The Aurora Project
For five weeks over my Christmas holidays in 2012, I undertook an Aurora Internship at the North Queensland Land Council (NQLC), the Native Title Representative Body (NTRB) in Cairns. This was undoubtedly the best legal experience I have had since commencing my degree. The Aurora Native Title Internship Program aims to place legal and some social science students and recent graduates in NTRBs and other organisations working in Indigenous affairs, to increase awareness in this often overlooked and under-resourced field. In doing this, interns are offered a practical and extremely valuable experience.
A common misconception is that by working in native title, you will be exposed only to Indigenous land law. This could not be any further from the truth. Throughout my internship at the NQLC I encountered a wide variety of areas of the law including: land, mining and resources, company, taxation and environmental law.
One of the best aspects of the Program is the people you work with. I had the opportunity to meet lawyers from all over Queensland, Traditional Owners, court staff, and anthropologists. These people were all incredibly passionate about their work, and always took the time out of their busy schedules to talk to the new intern about their experiences.
What did I do?
As an intern, you may be asked to do a range of things. My duties varied from making summaries of Indigenous Land Use Agreements (ILUA’s) to be presented at Community Meetings one day, to finding out how to establish a gift fund under the Income Tax Assessment Act the next. I also learnt many other things, such as how to fill in Aboriginal Corporation Rules and how to transfer Aboriginal land from a trust to a RNTBC under the recent amendments to the Aboriginal Land Act. I found that to make the most of an internship, you have to approach every task with a positive attitude and endeavor to learn as much as possible. For example, one of the jobs I was given was referencing submissions using connection reports (reports written by anthropologists). Some may have considered this a slightly dry task, yet in my opinion it was highly beneficial. I now have a good understanding of how anthropological material is applied by the law, and also how to structure submissions to the court. If anything, my referencing definitely improved! Another particularly interesting task I was given was going through affidavits and connection reports, to find evidence that would satisfy the ‘connection with the land’ requirements to prove a Native Title Claim.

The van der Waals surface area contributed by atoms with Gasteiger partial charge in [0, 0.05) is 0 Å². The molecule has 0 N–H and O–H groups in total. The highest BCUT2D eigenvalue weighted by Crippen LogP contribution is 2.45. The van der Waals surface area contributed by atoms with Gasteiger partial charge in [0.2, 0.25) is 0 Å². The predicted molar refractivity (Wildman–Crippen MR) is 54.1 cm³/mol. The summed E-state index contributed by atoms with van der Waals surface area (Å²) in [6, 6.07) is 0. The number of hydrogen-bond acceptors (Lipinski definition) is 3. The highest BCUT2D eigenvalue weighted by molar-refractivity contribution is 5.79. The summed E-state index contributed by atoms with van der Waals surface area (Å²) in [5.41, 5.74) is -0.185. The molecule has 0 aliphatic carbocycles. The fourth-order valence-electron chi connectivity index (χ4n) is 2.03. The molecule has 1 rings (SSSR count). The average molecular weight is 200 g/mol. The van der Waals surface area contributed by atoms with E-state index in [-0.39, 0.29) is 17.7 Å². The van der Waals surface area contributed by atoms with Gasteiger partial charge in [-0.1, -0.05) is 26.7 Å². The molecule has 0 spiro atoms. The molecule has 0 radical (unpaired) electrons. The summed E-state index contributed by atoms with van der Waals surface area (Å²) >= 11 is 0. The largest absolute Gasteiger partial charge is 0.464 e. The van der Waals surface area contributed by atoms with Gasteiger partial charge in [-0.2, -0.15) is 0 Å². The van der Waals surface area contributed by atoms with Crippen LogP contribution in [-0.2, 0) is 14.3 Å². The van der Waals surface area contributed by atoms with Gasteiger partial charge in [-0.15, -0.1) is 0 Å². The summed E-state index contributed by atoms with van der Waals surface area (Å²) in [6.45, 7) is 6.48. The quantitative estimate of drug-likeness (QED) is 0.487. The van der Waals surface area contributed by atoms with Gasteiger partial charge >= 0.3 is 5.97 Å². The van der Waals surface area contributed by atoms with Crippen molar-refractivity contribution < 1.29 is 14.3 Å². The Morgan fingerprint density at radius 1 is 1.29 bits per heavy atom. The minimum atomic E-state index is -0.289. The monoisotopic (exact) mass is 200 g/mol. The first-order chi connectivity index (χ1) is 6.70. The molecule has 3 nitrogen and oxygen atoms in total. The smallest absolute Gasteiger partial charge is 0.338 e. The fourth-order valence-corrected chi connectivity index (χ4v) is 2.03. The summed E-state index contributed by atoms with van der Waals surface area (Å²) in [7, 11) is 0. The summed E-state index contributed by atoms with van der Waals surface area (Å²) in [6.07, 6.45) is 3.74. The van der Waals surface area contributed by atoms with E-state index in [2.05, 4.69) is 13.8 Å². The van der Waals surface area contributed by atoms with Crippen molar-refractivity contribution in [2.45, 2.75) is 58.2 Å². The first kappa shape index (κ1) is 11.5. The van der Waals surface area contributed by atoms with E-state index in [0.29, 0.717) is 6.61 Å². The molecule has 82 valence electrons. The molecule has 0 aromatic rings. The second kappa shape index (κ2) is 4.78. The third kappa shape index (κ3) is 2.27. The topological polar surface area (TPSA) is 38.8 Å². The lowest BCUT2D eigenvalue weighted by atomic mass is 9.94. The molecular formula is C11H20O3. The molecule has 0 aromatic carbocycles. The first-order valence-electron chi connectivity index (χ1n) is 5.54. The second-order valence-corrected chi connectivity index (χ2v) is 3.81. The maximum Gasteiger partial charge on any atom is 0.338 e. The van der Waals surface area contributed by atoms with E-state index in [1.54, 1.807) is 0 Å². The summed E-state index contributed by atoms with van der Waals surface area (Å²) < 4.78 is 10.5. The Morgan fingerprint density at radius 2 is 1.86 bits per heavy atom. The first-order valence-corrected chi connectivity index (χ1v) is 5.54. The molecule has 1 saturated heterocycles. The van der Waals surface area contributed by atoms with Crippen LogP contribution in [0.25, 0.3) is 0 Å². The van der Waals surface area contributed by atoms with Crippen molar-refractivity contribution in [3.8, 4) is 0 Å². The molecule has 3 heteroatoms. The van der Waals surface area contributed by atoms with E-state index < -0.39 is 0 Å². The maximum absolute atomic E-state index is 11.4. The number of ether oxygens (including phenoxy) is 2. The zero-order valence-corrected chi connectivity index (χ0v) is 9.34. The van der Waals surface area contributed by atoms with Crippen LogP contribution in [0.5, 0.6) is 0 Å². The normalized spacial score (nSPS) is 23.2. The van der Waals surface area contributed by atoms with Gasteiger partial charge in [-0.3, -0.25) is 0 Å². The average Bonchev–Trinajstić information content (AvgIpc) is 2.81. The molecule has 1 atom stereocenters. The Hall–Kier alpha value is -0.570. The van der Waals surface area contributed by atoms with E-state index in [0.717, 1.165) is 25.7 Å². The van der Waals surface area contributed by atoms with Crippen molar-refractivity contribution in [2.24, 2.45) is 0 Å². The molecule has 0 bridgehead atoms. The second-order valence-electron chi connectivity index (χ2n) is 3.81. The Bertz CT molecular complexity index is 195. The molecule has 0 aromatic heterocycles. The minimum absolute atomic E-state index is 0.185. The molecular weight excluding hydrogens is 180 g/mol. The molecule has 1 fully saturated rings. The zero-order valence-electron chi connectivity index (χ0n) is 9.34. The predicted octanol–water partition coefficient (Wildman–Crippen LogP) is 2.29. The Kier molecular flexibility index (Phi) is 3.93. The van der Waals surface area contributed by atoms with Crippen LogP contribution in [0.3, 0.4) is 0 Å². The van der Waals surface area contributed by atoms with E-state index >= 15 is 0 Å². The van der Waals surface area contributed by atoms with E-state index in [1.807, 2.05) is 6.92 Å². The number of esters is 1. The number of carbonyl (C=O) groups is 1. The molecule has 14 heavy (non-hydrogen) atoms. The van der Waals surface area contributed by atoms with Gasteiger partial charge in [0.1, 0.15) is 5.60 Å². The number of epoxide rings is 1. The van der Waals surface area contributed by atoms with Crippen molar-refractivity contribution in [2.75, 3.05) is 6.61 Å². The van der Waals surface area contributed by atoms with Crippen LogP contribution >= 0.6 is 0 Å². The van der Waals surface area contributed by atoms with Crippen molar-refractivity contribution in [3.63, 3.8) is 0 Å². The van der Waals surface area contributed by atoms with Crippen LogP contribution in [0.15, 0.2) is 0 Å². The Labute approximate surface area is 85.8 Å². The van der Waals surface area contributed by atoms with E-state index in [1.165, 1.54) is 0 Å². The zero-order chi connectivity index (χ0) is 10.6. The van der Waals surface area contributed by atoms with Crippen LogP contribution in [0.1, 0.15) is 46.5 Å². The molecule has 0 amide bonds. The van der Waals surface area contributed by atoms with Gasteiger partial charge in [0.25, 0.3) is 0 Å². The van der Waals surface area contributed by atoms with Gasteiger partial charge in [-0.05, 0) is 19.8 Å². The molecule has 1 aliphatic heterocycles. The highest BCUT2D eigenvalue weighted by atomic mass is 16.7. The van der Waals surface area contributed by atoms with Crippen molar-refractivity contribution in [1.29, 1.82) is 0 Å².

Was I in an office all day?
Working in native title means that you are always in and out of the office. During my time at the NQLC, I went to numerous claimant meetings in the Tablelands, attended a teleconference at the NNTT, attended six-monthly call over meetings in the Federal Court, and went to a Native Title Consent Determination in Atherton. The Consent Determination was the highlight of my time at the NQLC. To see the claimant’s land rights finally recognised by the law, 13 years after the claim was initially lodged, was particularly moving.
Would I work in Native Title?
I would most definitely consider a career in native title now that I have undertaken this internship. I believe native title provides many opportunities that are not available in other fields of law, and the work is most certainly rewarding.
This internship provided me with so many opportunities to learn things that cannot be taught within the confines of a law school, and for this reason I encourage students to apply for an Aurora internship. Regardless of whether you currently want to pursue a career in native title and/or Indigenous affairs more generally, if you go in with an open mind you will take much from it that is applicable to many areas of the law.